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    A Closer Look at Athletics and Homeless Student Designation
    Posted on 07/20/2017

    Dear Families:

    You may have seen recent news stories raising questions about Seattle schools using homeless designations to improve student athletic eligibility. We want to take a moment to share with our Seattle Public School families important details reporters chose not to include.

    While confidentiality laws prohibit us from sharing how the students who raised the allegations are being cared for today, we can speak about the systems we are responsible for managing (e.g. academic, athletic and support systems), and what we have been doing since these concerns were raised in March.

    Once the district learned of the athletic recruiting allegations, we immediately hired someone unaffiliated with the district to investigate. We wanted to ensure an impartial review.

    The investigator focused on the specific question of whether school employees directly or indirectly recruited two students from out of state to play football for one school’s program, and how being designated homeless by the school may have benefited their academic eligibility. Doing so is against state WIAA rules.

    Even before the investigator concluded his report (he was unable to substantiate the allegations), we started our own review of how we designate students as “homeless” and ensure this deserving population receives the full academic and other support services they are entitled to – regardless of their participation in extracurricular activities.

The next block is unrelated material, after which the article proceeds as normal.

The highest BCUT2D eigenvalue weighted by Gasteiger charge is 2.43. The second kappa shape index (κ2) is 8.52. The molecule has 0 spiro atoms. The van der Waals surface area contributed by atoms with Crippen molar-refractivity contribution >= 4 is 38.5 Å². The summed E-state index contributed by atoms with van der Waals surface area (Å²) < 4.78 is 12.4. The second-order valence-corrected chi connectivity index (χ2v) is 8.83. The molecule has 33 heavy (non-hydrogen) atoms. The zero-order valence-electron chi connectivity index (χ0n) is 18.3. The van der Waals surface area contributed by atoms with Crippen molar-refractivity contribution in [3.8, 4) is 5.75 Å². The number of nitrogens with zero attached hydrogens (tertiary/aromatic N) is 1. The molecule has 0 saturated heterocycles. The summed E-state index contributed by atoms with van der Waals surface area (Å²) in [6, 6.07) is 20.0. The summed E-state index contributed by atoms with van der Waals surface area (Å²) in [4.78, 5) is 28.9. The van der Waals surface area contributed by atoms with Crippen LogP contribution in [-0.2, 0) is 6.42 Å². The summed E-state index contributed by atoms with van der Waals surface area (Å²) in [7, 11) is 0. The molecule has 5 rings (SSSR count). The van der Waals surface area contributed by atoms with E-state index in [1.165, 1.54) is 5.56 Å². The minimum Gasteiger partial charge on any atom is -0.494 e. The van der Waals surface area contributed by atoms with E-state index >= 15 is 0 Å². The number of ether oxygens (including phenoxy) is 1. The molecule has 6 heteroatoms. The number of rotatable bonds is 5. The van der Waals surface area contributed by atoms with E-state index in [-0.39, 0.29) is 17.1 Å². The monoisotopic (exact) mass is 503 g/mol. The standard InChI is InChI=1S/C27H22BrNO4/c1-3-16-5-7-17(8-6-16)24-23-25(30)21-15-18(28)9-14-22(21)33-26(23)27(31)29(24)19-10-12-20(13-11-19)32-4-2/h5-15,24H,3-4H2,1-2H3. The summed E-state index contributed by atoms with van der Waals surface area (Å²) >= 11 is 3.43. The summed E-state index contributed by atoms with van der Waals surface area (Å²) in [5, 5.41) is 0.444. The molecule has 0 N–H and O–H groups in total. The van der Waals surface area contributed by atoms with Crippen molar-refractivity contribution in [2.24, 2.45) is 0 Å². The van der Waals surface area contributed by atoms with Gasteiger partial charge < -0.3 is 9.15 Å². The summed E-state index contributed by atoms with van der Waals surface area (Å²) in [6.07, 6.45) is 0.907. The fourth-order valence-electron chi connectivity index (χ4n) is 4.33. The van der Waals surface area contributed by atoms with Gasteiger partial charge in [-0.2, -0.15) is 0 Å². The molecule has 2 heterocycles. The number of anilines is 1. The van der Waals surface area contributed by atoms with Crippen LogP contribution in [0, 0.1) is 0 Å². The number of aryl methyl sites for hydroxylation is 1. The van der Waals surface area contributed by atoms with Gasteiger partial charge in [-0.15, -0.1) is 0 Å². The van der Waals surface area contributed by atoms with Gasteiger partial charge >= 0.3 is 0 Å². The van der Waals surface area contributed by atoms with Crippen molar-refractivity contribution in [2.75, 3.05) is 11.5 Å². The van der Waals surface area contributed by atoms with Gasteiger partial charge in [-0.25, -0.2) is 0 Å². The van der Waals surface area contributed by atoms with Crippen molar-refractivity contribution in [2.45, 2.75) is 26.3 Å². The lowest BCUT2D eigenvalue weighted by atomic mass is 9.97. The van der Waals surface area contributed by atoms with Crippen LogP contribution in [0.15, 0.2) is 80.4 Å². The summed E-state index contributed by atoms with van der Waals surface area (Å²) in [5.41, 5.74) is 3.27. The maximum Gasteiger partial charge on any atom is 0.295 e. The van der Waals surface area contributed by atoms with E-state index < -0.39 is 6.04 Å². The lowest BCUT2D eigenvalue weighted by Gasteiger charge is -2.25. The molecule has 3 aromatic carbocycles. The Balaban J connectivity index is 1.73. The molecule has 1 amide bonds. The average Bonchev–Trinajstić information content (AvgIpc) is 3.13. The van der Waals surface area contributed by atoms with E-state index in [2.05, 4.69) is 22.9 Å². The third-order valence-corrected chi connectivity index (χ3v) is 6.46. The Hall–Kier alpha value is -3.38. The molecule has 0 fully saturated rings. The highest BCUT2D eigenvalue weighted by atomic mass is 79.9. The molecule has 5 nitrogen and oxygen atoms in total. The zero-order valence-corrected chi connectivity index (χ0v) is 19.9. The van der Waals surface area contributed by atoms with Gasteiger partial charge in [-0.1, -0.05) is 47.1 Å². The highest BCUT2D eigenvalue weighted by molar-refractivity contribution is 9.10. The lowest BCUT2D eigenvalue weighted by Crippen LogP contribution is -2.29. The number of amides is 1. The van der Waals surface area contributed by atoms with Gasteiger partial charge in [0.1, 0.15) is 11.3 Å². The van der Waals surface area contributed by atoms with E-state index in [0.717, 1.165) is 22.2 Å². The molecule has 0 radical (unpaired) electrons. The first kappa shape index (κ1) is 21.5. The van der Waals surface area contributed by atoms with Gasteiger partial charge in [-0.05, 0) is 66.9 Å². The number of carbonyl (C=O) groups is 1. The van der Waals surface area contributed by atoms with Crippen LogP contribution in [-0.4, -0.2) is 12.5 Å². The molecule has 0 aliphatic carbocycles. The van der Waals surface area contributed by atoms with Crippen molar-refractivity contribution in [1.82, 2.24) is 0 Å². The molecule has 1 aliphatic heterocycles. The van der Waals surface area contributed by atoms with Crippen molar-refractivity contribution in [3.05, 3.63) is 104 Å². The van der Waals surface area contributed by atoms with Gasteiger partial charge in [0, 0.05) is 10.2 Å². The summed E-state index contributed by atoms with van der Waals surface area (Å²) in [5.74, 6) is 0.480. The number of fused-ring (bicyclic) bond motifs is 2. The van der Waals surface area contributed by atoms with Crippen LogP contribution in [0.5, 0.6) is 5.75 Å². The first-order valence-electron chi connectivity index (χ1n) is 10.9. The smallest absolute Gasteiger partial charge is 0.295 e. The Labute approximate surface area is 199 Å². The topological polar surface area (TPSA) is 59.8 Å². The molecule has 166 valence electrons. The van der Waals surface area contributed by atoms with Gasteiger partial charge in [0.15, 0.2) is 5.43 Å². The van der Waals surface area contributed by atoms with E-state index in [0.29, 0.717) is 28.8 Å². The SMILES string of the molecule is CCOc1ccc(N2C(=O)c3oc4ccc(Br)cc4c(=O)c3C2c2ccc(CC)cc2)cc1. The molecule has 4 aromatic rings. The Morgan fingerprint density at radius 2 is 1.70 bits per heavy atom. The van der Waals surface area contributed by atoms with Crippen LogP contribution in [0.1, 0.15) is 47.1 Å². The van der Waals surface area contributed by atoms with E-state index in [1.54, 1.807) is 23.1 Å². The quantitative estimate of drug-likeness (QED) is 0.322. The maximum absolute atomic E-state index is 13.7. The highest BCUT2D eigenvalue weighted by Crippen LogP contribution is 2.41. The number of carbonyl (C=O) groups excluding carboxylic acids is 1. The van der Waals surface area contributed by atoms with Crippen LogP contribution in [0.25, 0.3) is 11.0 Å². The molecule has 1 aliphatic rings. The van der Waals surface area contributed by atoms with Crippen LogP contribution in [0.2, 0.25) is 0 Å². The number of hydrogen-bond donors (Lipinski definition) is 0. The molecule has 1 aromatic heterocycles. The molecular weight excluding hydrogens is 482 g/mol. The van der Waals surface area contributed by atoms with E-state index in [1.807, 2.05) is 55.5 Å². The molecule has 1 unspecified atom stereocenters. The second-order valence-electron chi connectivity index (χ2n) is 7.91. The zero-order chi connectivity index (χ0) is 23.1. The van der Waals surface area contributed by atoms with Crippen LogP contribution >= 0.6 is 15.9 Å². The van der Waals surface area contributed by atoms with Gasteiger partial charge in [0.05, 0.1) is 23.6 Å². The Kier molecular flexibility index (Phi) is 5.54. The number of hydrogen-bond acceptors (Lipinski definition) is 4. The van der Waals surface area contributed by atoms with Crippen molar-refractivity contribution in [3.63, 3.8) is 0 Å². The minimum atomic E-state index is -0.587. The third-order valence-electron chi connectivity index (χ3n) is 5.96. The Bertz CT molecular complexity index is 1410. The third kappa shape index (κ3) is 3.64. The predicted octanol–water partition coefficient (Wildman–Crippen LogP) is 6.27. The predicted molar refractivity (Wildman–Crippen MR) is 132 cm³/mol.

Since June, we have been examining the processes regarding:

    • verification of where homeless students live;
    • academic eligibility requirements and academic supports for students experiencing homelessness;
    • reinforcing rules and expectations for athletes, parents, coaches and booster clubs; and
    • different perspectives people have on the role athletics play for offering a path to college.

    The School Board had been updating the district policy on students experiencing homelessness, and made sure to amend it to make clear only central office staff can designate a student as eligible for McKinney-Vento services. We expect to have in the fall a more comprehensive report on our progress to share.

    Homelessness is a growing issue in our community, and its impacts are evident in many of our schools. We offer additional academic, health and social supports for students experiencing homelessness, thanks to the federal McKinney-Vento Act. We also tap into city education levy dollars and local levy dollars you have approved. But we know it’s not enough.

    While the situation that led to our investigation and planned improvements came through an athletic lens, we need to sustain focus on the larger charge of creating stability and academic success for these vulnerable students.

    Thank you for your continued support.

    Stephen J. Nielsen
    Deputy Superintendent